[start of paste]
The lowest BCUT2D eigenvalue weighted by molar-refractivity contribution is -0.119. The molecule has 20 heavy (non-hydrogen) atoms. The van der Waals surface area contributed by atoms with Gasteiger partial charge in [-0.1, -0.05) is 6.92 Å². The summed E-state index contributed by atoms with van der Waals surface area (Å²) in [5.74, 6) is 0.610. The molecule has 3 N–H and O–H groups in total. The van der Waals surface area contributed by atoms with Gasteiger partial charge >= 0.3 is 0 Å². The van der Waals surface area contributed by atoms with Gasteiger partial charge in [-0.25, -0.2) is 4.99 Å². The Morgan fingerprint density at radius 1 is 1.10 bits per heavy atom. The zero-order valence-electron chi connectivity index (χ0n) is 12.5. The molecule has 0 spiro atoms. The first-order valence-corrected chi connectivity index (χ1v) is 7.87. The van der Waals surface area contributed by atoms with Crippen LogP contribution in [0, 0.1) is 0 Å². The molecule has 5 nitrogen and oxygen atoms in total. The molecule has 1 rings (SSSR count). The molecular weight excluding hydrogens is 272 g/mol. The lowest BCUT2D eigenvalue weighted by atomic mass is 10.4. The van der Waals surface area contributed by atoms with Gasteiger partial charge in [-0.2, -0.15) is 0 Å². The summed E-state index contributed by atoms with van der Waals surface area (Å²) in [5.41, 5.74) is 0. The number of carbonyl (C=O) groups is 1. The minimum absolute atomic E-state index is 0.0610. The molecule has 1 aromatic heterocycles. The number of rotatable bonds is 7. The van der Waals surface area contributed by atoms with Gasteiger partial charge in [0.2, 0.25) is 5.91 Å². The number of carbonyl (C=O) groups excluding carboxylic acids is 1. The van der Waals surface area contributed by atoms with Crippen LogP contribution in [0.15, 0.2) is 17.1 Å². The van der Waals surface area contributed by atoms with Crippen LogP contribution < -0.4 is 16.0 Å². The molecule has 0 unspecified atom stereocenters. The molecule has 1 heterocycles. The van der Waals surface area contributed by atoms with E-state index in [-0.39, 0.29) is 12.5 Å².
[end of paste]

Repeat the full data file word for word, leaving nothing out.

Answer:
The lowest BCUT2D eigenvalue weighted by molar-refractivity contribution is -0.119. The molecule has 20 heavy (non-hydrogen) atoms. The van der Waals surface area contributed by atoms with Gasteiger partial charge in [-0.1, -0.05) is 6.92 Å². The summed E-state index contributed by atoms with van der Waals surface area (Å²) in [5.74, 6) is 0.610. The molecule has 3 N–H and O–H groups in total. The van der Waals surface area contributed by atoms with Gasteiger partial charge >= 0.3 is 0 Å². The van der Waals surface area contributed by atoms with Gasteiger partial charge in [-0.25, -0.2) is 4.99 Å². The Morgan fingerprint density at radius 1 is 1.10 bits per heavy atom. The zero-order valence-electron chi connectivity index (χ0n) is 12.5. The molecule has 0 spiro atoms. The first-order valence-corrected chi connectivity index (χ1v) is 7.87. The van der Waals surface area contributed by atoms with Crippen LogP contribution in [0, 0.1) is 0 Å². The molecule has 5 nitrogen and oxygen atoms in total. The molecule has 1 rings (SSSR count). The molecular weight excluding hydrogens is 272 g/mol. The lowest BCUT2D eigenvalue weighted by atomic mass is 10.4. The van der Waals surface area contributed by atoms with Gasteiger partial charge in [-0.2, -0.15) is 0 Å². The summed E-state index contributed by atoms with van der Waals surface area (Å²) in [5.41, 5.74) is 0. The number of carbonyl (C=O) groups is 1. The minimum absolute atomic E-state index is 0.0610. The molecule has 1 aromatic heterocycles. The number of rotatable bonds is 7. The van der Waals surface area contributed by atoms with Gasteiger partial charge in [0.2, 0.25) is 5.91 Å². The number of carbonyl (C=O) groups excluding carboxylic acids is 1. The van der Waals surface area contributed by atoms with Crippen LogP contribution in [0.15, 0.2) is 17.1 Å². The van der Waals surface area contributed by atoms with Crippen LogP contribution < -0.4 is 16.0 Å². The molecule has 0 unspecified atom stereocenters. The molecule has 1 heterocycles. The van der Waals surface area contributed by atoms with E-state index in [-0.39, 0.29) is 12.5 Å².